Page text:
We watched a slender black wasp with a red abdomen as she maneuvered a fat worm down into a small hole in the ground where she will be laying her eggs.

The worm was paralyzed by her sting and will provide food for the young wasps as they hatch and grow.

Lots of bird activity in our yard. A pair of Bewick's Wrens has moved into the gourd bird house outside the dining room window. We can watch through the mini-blinds, without disturbing them.

The Encelia bushes are just past their peak bloom, and House Finches are already devouring the seeds in the dried yellow flower heads.

White-crowned Sparrows and Yellow-rumped Warblers are still hanging around, but will be heading north as the weather gets warmer.

The Verdins are active all through the yard, with lots of comings and goings at their nests. They apparently prefer the sliced tangerines to the red grapefruit we put out for them.

Mourning Doves are nesting nearby - a dove on a telephone line was holding in its bill some of the nesting material we put out.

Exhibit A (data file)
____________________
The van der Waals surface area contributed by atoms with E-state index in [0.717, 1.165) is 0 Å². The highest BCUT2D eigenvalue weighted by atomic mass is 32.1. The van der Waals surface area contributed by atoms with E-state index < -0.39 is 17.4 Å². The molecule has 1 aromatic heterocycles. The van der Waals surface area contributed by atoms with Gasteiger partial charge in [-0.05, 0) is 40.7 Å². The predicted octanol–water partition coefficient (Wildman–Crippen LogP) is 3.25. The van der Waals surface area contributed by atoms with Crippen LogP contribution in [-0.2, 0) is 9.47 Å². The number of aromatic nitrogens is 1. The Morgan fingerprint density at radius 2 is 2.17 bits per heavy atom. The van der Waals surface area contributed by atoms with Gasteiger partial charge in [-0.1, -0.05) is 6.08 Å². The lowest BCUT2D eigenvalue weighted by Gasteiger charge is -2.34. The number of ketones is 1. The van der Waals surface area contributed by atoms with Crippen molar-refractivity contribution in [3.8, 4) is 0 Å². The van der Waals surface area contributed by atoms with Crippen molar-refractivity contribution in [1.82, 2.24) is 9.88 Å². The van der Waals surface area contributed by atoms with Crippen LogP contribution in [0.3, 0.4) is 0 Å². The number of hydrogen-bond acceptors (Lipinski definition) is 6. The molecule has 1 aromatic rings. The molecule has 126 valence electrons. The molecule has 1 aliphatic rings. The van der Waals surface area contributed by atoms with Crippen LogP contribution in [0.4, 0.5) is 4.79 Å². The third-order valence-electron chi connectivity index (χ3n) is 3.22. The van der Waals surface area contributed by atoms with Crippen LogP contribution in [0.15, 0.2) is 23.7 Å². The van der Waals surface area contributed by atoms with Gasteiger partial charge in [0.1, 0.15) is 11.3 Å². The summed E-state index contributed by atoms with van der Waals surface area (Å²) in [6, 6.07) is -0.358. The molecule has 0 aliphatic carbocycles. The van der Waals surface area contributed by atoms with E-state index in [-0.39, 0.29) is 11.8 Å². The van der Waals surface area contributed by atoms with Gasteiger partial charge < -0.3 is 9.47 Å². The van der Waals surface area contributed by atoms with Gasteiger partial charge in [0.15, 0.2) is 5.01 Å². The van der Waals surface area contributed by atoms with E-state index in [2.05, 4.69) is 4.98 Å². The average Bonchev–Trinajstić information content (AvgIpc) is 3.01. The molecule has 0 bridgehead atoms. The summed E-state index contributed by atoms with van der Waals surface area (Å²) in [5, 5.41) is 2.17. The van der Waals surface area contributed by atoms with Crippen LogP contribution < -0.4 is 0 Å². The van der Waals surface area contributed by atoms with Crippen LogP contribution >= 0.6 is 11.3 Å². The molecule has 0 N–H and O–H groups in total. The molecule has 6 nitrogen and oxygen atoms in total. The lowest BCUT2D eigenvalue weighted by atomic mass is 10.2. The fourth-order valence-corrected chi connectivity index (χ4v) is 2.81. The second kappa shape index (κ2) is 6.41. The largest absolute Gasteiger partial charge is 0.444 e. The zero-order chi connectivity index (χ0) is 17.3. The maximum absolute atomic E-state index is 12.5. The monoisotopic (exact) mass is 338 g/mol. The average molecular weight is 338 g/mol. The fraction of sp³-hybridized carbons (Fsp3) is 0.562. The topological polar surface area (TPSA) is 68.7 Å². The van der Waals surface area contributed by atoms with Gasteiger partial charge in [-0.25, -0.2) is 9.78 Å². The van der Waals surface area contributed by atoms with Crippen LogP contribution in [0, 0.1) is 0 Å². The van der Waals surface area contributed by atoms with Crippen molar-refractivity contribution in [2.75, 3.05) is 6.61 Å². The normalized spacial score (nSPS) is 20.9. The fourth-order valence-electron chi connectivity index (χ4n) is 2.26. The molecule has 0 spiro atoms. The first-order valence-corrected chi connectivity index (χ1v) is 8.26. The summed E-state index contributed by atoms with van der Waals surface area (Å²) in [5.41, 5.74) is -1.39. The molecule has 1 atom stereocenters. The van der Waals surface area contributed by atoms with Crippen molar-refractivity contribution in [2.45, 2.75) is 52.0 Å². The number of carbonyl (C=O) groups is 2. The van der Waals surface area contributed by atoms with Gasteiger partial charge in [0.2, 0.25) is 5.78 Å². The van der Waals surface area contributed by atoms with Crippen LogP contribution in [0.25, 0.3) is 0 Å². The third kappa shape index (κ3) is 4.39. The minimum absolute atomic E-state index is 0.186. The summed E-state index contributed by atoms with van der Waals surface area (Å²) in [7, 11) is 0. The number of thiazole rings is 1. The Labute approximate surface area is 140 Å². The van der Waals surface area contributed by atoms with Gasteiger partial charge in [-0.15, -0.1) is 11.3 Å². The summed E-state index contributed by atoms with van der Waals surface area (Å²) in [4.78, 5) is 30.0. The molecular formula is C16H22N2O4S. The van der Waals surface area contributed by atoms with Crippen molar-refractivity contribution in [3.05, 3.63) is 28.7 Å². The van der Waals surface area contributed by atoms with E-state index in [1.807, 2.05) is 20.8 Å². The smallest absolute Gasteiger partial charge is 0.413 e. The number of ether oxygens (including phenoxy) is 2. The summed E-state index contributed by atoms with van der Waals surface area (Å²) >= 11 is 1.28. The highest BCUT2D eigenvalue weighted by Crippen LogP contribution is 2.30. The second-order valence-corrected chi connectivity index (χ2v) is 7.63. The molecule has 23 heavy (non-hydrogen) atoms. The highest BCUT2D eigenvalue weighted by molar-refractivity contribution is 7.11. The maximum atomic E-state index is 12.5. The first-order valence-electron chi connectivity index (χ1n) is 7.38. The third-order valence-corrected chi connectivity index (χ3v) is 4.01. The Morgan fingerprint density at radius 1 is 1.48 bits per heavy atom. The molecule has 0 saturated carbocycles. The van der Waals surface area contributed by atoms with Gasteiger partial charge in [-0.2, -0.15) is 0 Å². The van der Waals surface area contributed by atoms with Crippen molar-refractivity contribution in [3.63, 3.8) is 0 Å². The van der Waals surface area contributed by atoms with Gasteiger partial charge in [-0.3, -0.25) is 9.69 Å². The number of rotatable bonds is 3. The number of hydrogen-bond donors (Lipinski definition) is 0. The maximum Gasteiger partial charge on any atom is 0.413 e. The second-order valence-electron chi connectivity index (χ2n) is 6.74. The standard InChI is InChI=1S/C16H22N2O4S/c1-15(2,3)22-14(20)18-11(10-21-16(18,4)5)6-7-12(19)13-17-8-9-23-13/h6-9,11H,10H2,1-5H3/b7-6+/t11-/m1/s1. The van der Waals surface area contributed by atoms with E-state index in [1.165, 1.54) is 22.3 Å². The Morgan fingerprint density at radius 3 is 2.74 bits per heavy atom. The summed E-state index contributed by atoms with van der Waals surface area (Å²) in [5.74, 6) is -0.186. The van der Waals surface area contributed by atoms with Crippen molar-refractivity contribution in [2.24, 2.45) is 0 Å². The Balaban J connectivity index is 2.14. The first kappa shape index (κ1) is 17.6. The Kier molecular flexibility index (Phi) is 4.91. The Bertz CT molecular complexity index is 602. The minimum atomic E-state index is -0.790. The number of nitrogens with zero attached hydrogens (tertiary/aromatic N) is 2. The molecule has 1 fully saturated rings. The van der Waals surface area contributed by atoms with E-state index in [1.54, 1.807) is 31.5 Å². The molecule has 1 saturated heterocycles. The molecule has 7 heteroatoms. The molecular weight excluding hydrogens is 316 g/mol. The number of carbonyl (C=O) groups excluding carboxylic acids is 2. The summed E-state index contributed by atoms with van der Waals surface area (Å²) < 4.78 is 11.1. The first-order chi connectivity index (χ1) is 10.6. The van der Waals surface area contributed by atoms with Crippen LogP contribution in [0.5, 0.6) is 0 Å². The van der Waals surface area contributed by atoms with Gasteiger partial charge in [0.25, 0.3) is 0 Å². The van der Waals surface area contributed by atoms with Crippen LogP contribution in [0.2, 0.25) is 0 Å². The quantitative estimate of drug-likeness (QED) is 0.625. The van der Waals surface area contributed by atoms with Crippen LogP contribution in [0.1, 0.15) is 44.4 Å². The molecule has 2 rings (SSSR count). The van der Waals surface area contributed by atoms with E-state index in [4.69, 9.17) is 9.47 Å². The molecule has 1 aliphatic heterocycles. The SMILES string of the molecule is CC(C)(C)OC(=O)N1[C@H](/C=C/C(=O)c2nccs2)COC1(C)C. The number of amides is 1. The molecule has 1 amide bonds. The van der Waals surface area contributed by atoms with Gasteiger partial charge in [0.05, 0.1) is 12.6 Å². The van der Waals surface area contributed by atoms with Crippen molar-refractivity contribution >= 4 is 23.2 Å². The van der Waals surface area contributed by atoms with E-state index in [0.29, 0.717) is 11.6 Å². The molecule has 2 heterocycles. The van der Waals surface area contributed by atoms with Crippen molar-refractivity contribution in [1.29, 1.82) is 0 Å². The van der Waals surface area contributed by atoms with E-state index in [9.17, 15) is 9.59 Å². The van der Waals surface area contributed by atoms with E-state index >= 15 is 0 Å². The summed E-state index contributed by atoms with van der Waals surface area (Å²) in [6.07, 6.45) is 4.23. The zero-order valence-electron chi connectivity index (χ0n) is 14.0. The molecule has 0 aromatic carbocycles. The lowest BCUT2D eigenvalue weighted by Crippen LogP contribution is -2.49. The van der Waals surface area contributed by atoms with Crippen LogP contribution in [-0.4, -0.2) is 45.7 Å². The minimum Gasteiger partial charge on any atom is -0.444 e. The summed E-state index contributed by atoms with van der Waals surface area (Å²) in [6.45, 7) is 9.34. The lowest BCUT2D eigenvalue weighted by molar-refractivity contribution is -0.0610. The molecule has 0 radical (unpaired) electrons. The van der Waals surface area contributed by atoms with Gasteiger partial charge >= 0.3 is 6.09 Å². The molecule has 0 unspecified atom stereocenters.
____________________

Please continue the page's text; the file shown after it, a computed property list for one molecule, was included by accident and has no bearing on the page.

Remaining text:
Brewer's Blackbirds calling and displaying; Red-shouldered Hawk pair soaring overhead.

We watched a flock of 10 Western Kingbirds perched in our backyard neighbor's tree. The birds took turns diving to the surface of our pool, apparently plucking insects off the water's surface. They hit the water hard enough to cause splashes, and we kept watch in case we had to play lifeguard to a misjudged flight.

The glory of gardening: hands in the dirt, head in the sun, heart with nature. To nurture a garden is to feed not just on the body, but the soul.
~Alfred Austin

Sunday, March 25, 2012

Plant it and they will come.

PENSTEMON - Penstemon superbus

As we continue to landscape our yard for native wildlife, one of our goals is to attract more butterflies.